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The Department of Science and Technology (DOST) - Advanced Science and Technology Institute (ASTI), in collaboration with the Commission on Information and Communications Technology (CICT), Internet Protocol version 6 (IPv6) Forum - Philippines, and Internet Society - Philippine Chapter (ISOC-PH) held the 2011 World IPv6 Day celebration on June  8, 2011 at the CICT. The internet community from different parts of the world simultaneously celebrated this activity. As part of its support for the celebrations, DOST-ASTI is offering an IPv6 technical training from June 9-10, 2011 at the ASTI Training Room to interested participants from the private sector, government, and academe.

The 2011 World IPv6 Day event aims to promote IPv6 adoption in the Philippines as well as prepare Philippine organizations, especially the government, with proper technical knowledge on migration and deployment of the new Internet protocol. The celebration will also convene the Philippine Internet Community to strengthen the advocacy of migration as their role coincides with the government’s promotion of IPv6 through Executive Order (E.O.) 893.

Why Migrate?

For the past few decades, the Internet has used Internet Protocol version 4 (IPv4). IPv4 uses IP addresses to uniquely identify these electronic devices or hosts, may it be a computer or any other machine. Despite its tremendous success, IPv4 is showing signs of strain especially in its limited address space and its fast depletion. To address these concerns, the IPv6 was created.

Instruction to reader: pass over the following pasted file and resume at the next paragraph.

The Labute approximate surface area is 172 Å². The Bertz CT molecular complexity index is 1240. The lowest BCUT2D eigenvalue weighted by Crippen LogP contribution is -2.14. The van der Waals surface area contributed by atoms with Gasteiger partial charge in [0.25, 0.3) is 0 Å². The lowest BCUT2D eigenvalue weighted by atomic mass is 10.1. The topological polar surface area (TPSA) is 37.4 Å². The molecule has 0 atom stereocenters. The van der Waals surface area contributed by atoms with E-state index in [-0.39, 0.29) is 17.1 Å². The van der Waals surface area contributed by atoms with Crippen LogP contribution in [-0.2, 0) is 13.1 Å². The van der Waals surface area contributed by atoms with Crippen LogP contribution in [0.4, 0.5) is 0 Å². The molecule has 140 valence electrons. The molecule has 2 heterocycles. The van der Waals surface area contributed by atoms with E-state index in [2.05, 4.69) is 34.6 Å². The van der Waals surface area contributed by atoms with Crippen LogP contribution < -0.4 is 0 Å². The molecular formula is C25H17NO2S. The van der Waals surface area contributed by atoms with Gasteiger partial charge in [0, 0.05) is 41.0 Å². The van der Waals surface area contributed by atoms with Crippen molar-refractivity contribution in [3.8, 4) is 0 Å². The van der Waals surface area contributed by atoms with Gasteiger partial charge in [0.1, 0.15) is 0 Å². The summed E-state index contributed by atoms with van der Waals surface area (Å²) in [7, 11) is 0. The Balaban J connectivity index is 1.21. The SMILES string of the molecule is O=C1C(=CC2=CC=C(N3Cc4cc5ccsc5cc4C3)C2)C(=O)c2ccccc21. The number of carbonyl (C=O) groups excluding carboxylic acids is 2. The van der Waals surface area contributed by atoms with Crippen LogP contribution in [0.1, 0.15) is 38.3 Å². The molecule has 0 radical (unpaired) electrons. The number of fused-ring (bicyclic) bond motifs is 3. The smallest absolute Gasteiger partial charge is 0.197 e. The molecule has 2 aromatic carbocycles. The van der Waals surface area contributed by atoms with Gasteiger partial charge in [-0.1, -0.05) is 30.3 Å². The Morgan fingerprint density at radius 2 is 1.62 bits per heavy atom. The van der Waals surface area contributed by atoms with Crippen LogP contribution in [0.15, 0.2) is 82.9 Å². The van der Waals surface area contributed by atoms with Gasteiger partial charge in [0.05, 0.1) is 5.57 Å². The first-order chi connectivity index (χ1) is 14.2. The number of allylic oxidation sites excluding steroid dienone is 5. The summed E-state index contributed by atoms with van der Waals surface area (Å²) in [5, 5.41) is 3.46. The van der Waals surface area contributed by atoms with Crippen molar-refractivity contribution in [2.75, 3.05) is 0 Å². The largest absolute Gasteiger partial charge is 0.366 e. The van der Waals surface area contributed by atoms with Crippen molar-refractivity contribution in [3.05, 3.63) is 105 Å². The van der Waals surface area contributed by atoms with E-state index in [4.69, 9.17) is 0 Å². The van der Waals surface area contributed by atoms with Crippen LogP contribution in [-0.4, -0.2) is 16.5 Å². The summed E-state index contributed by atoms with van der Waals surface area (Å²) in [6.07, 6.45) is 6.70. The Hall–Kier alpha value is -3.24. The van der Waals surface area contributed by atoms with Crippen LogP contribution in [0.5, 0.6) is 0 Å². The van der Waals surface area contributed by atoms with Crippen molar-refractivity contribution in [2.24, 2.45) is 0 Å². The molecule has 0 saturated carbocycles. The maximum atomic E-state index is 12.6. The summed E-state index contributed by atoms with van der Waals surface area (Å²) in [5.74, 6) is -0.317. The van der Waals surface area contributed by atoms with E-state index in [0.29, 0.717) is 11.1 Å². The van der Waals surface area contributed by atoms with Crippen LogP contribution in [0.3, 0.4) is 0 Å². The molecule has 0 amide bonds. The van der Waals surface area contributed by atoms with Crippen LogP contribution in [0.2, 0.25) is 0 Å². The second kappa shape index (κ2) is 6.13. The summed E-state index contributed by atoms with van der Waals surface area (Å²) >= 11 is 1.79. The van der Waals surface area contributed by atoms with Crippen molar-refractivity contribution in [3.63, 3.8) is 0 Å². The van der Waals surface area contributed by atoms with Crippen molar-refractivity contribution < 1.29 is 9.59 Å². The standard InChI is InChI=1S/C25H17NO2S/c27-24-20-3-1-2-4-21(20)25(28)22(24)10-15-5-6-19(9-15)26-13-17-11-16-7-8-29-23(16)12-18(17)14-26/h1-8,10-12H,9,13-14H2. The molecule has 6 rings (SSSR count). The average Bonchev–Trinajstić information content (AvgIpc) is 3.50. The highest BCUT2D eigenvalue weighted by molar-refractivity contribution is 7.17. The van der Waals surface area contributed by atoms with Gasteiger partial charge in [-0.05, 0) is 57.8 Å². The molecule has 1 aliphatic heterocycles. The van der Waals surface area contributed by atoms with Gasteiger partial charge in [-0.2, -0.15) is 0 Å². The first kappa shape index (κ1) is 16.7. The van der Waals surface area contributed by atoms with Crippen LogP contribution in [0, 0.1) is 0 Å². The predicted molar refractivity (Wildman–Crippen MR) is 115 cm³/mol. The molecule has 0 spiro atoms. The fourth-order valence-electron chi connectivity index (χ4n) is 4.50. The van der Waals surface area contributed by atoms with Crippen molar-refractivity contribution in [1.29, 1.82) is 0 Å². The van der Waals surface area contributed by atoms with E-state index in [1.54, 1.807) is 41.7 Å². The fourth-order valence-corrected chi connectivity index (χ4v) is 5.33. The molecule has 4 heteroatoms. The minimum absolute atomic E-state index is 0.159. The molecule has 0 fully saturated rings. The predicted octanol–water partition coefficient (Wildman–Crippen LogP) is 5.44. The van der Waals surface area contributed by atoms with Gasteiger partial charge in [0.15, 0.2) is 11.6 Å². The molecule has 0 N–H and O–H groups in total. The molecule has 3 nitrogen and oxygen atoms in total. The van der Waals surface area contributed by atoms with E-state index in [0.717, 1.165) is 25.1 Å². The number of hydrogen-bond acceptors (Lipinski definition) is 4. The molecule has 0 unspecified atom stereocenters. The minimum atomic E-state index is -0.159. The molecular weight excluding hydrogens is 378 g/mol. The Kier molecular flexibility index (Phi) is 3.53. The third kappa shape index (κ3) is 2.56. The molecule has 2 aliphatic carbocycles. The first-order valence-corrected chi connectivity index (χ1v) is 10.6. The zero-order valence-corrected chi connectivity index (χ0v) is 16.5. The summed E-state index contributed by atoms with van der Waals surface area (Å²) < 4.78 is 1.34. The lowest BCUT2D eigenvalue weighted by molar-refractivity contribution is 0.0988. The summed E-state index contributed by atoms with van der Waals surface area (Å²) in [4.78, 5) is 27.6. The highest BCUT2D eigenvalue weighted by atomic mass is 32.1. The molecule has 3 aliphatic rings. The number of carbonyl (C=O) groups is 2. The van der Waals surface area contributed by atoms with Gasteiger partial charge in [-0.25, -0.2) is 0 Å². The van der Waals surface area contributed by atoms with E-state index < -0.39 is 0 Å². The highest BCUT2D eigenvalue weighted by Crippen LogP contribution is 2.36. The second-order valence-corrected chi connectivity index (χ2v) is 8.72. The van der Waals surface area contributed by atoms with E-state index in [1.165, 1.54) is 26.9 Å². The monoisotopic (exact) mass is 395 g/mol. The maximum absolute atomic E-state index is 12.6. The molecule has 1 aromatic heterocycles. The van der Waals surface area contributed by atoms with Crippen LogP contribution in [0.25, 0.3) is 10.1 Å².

The newer version IPv6 serves the same function with that of the IPv4 but it does not carry the same limitations. Among the features of the IPv6 are larger addresses in a way that it becomes unlimited for everyone, flexible header format, improved options, support for resource allocations, and provision for protocol extension. IPv6 preserves everything that is good about today's Internet and adds more features such as stateless auto-configuration, seamless mobility, automated network management, mandated security, and new optional service levels.

Executive Order No. 893 and DOST-ASTI

The Malacañang Palace issued E.O. 893 on 29 June 2010 to encourage the use of IPv6 since exhaustion of IPv4 threatens to deter investments in Internet-based infrastructure, applications and services. Government services that may be affected by the exhaustion of IP addresses include health care, national security, public safety, education, environment, among others.

DOST-ASTI, through the Philippine Research, Education and Government Information Network (PREGINET) is a pioneer in using IPv6 in the Philippines. PREGINET got its IPv6 assignment from the Asian Internet Interconnection Initiatives as early as 2000, and received the first IPv6 address block in the country in 2006 from the Asia Pacific Network Information Center. Since then, DOST-ASTI has conducted research and development projects to develop IPv6 related know-how, solutions, and services to support industry, government, and the academe.

Today, the law enjoins all government online services to be IPv6-compliant two (2) years upon its effectivity date. DOST-ASTI has thus embarked on a series of IPv6 awareness campaigns, seminars, and trainings, as well as provided technical assistance for the past years in order to achieve the smooth interoperability testings of IPv4 and IPv6 infrastructure and systems, towards the full implementation of said executive order.

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9/11/2012

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